Prerequisite reading to this blog would be: What White People Don’t Understand About Rachel Jeantel & What Black People Understand about Rachel Jeantel.
With that well said by my GG colleagues, this is really NOT going to make sense to most white people but I’m going to try my best to articulate my position without offending. Black people, forgive me for saying “they” at times when speaking of “us.”
As defense attorney Don West cross examined Rachel Jeantel, she stated while on the phone with Trayvon Martin, he described the man following him (George Zimmerman) as a “Creepy Ass Cracker.” Mr. West then proceeded to ask Rachel if she considered that statement to be racially offensive and she said “no.” Not believing his own ears he quizzically ask the question again and again in different ways and each time she said “no” giving him a look of “what don’t you understand, the n or the o?”
This is way deeper than Ebonics or how white people use the word ghetto. This is the thick residue of slavery. Cracker is a term to describe the “cracking” of the whip. Most slang in general comes from description. Chris Rock once joked that Black people don’t distinguish between sects of white people; ain’t nobody got time for that. To Blacks, who grew up in a segregated environment (and I’m speaking of contemporary times), whites represent authority and people on TV. People like Rachel Jeantel, who likely have few white friends if any, have a non-trustworthy alien perspective. The white people they do interact with are mainly teachers, landlords, employers, police or other forms of state supervisors. They know that “good” white people exist but that comes with a description too, such as, she’s a “nice white lady,” he’s a “funny white guy,” or “play that funky music white boy.” It’s usually followed by the phrase “I like him” or her. That’s because for many marginalized Blacks, a nice white person is an anomaly, just like a nice slave master. That’s why peer whites who they really like, will get the highest hood badge of honor of being called “My Nigga!” Don’t get me started.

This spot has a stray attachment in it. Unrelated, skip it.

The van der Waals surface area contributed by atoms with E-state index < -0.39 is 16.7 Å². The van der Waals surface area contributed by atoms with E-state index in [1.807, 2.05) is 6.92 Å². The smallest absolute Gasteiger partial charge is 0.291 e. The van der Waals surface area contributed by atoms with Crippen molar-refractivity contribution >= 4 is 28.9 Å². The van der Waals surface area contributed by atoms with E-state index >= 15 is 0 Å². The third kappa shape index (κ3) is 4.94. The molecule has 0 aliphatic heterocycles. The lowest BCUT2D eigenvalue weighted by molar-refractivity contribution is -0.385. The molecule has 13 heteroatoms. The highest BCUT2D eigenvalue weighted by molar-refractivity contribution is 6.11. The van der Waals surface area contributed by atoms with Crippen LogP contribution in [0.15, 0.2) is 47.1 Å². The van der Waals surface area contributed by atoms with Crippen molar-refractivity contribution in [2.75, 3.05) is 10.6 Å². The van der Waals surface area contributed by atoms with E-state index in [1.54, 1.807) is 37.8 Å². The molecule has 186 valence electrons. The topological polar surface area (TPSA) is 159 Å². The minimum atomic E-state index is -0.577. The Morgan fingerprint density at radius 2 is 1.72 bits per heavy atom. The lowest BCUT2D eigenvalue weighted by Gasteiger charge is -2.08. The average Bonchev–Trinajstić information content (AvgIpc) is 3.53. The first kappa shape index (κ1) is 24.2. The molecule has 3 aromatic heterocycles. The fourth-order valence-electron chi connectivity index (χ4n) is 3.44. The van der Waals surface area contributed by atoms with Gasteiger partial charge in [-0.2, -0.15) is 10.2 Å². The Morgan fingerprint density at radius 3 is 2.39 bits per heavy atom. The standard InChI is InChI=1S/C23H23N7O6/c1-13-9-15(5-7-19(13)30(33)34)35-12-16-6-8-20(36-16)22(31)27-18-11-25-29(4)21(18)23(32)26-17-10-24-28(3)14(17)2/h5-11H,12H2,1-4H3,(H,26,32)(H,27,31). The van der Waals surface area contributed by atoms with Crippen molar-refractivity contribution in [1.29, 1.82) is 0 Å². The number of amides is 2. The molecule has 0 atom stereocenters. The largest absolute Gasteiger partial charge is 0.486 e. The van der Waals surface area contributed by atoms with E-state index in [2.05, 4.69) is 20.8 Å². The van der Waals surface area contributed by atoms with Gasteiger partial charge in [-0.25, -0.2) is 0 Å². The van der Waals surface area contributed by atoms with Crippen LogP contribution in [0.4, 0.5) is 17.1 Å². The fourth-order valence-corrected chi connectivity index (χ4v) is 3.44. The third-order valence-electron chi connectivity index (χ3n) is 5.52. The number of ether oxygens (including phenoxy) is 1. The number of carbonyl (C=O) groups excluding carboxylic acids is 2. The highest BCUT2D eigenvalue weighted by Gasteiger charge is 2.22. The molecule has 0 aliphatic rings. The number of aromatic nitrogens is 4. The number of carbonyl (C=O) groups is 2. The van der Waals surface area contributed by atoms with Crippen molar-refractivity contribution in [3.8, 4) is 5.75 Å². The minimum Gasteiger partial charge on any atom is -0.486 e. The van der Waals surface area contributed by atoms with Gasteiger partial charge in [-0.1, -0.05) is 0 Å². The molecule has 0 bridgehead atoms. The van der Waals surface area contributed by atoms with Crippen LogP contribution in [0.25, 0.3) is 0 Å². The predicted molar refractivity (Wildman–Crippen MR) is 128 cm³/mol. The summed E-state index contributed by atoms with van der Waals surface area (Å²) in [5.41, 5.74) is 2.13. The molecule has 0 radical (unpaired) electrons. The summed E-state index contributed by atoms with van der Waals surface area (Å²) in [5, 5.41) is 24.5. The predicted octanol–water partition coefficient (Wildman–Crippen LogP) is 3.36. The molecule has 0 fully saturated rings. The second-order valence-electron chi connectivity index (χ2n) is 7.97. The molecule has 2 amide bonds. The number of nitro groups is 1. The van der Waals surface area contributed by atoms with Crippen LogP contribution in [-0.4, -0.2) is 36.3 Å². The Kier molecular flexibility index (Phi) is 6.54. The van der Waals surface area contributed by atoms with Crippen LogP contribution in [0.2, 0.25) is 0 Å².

As a result of our slave rooted dialect, if a black person ask another black person who’s following you (in the motherfucking rain at that), “Creepy Ass Cracker” is a perfect sketch artist description. Regardless of the fact that George Zimmerman is of Hispanic background (I speculate he doesn’t even check that box in a census survey) doesn’t matter. If a black person approaches another black person (in the rain), 9 times out of 10 it’s beef or a robbery. It happens every day and it’s never national news. Had that been a Black person following Trayvon, he probably would have said “Some Nigga in a ___.” That blank would probably be a description of a car, clothes, tattoo, etc.
It’s basically a different culture of common sense like, why would Trayvon start a fight with that creepy ass cracker who he don’t know when he was just laying game trying to get some milkshake from me? Furthermore, if that was Zimmerman screaming, why would he be screaming like a bitch, while getting beat up by someone underneath him, yet, have the mental and physical fortitude to reach for his gun, aim at the heart, pull the trigger and then abruptly stop screaming?
I have sooo much to say about Rachel Jeantel’s testimony as it relates to her knowing Trayvon, her value in America and her place in history. I laugh while I type but it’s only to break the harsh reality of this past week’s events.
The essence of the racist remarks from both Rachel Jeantel and Paula Deen stem from the exact same traditional superiority and inferiority complex that plagues this country and the world. It also supports the theory that Blacks do not have the power to be racist. Rachel Jeantel might be the best cook in the South but even if she started speaking “proper” English, she has lottery odds to reach the status of Paula Deen.
BTW Don West, if some creepy ass cracker approaches me, it’s not a sucker punch, it’s the real stand your ground defense. #codeofthestreets #takethat!
T. Better Baldwin is a creative mercenary and ethical lobbyist who was born, raised and resides in New York City.